How to Unscramble This Puzzler Of an Election

This is the most puzzling presidential race of my memory. Where are the bumper stickers and the signs on the lawn, proclaiming support for Clinton/Gore or Dole/Kemp? I've traveled a bit of late in the San Diego and Chicago areas, as well as in the Washington, D.C., region, and I've seen or heard very little to indicate that the voters know - or care - that we have a big election coming up. I can't figure it out. So much is at stake, including very possibly the shaping of our Supreme Court for years to come. What's happening out there?

To a reporter who has spent years talking to voters and probing their thoughts, this void of passionate commitment that I'm finding this fall is singularly puzzling, even troubling. The excitement at rallies for President Clinton and Bob Dole that I see on TV seems restrained. There's a big drop-off of audiences for the debates. Table talk at restaurants is on other topics. I'm getting no angry letters.

I simply can't figure out what's motivating voters. There have been several polls that show the public doesn't trust Mr. Clinton as much as it does Mr. Dole.

Indeed, some polls show that Americans by a wide margin say Dole is more "honest" than Clinton. But then the same pollsters report that Clinton is way out in front of his challenger in the presidential race.

Ever since Clinton got into the White House he has scored badly when it comes to "trust." People appear to distrust him. But they are prepared to reelect him. Polls consistently show Clinton outscoring Dole when it comes to "leadership." Can you have leadership without public trust? Many voters seem to think so. Also, Americans, again according to the polls, like Clinton better than Dole. But how can you like someone if he doesn't have your trust?

Do I have any rational explanation for this contradiction? Well, I've struggled with this problem for some time now and have come up with this:

The voters this year have both a personal judgment and a political judgment on how they are going to vote. Those who are voting for Clinton may not trust him very much personally, but they distrust even more the direction a Republican Congress wants to take them. They didn't like the antifederal government thrust of the Gingrich-led Republicans last year.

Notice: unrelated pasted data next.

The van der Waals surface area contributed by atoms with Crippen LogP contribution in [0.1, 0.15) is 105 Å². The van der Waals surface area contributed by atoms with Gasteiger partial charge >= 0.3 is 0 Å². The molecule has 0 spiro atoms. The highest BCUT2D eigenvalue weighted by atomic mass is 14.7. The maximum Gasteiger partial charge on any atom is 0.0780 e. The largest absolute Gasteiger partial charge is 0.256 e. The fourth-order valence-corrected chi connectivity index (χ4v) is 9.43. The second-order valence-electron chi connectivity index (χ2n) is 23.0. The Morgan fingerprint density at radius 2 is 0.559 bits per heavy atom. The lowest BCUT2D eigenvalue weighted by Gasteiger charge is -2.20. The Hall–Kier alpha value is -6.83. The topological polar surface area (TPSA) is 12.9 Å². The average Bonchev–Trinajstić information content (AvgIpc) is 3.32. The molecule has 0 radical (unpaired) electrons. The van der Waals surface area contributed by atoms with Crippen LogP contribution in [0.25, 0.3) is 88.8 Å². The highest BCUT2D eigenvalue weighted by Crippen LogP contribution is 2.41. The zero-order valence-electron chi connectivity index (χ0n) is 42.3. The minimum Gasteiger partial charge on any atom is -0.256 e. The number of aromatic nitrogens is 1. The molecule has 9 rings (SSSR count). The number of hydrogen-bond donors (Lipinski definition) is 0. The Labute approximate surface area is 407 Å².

Many of them, particularly the senior citizens, are convinced that Clinton is more likely to protect government-funded entitlements. So this Clinton lead is fashioned by voters who back him, often lamely, simply because they fear what would happen to them with the Republicans in charge of government in Washington.

That's why the so-called "character" issue hasn't been playing well for the Republicans. Actually, polls show that Filegate and Whitewater-related events have eroded public trust in Clinton - but not enough to keep people from voting for him or, rather, as I see it, from voting for the kind of government that Dole would likely preside over. Indeed, Dole's repeated attacks on Clinton's character at the last debate apparently didn't change the minds of many voters.

But this kind of voting - political as opposed to personal - does make for an unimpassioned electorate. Is this bad? One could say that this is good - that it means the public is making its decisions more on issues than on personalities.

But I don't feel entirely comfortable with a race in which trust in a candidate takes second place to other, often self-interested, considerations.

Anyway, the race-horse element in this contest is gone. People, instead, are voting issues or party loyalty. That, again, may or may not be all that bad for the country's future. But it certainly is less exciting and could, of itself, result in a big drop-off in voting in November. And that would be very bad.

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